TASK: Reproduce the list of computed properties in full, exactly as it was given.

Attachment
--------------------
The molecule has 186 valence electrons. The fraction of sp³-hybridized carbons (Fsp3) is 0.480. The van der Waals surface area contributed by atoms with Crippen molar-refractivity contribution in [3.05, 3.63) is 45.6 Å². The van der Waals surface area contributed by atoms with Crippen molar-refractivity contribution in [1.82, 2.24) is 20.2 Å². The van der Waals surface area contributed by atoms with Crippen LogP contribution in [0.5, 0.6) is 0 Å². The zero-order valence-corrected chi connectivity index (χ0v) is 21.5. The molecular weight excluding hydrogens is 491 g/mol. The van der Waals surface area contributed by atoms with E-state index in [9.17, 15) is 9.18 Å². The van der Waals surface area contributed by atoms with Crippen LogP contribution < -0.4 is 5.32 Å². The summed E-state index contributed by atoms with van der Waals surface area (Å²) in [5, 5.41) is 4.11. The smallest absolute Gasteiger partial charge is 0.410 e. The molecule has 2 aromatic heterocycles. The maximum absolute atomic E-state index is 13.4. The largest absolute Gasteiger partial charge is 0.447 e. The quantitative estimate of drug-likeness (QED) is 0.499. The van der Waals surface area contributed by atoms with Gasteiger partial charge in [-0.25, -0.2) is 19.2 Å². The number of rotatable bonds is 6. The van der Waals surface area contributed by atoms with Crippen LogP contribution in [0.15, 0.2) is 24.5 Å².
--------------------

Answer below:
The molecule has 186 valence electrons. The fraction of sp³-hybridized carbons (Fsp3) is 0.480. The van der Waals surface area contributed by atoms with Crippen molar-refractivity contribution in [3.05, 3.63) is 45.6 Å². The van der Waals surface area contributed by atoms with Crippen molar-refractivity contribution in [1.82, 2.24) is 20.2 Å². The van der Waals surface area contributed by atoms with Crippen LogP contribution in [0.5, 0.6) is 0 Å². The zero-order valence-corrected chi connectivity index (χ0v) is 21.5. The molecular weight excluding hydrogens is 491 g/mol. The van der Waals surface area contributed by atoms with E-state index in [9.17, 15) is 9.18 Å². The van der Waals surface area contributed by atoms with Crippen LogP contribution < -0.4 is 5.32 Å². The summed E-state index contributed by atoms with van der Waals surface area (Å²) in [5, 5.41) is 4.11. The smallest absolute Gasteiger partial charge is 0.410 e. The molecule has 2 aromatic heterocycles. The maximum absolute atomic E-state index is 13.4. The largest absolute Gasteiger partial charge is 0.447 e. The quantitative estimate of drug-likeness (QED) is 0.499. The van der Waals surface area contributed by atoms with Gasteiger partial charge in [-0.25, -0.2) is 19.2 Å². The number of rotatable bonds is 6. The van der Waals surface area contributed by atoms with Crippen LogP contribution in [0.15, 0.2) is 24.5 Å².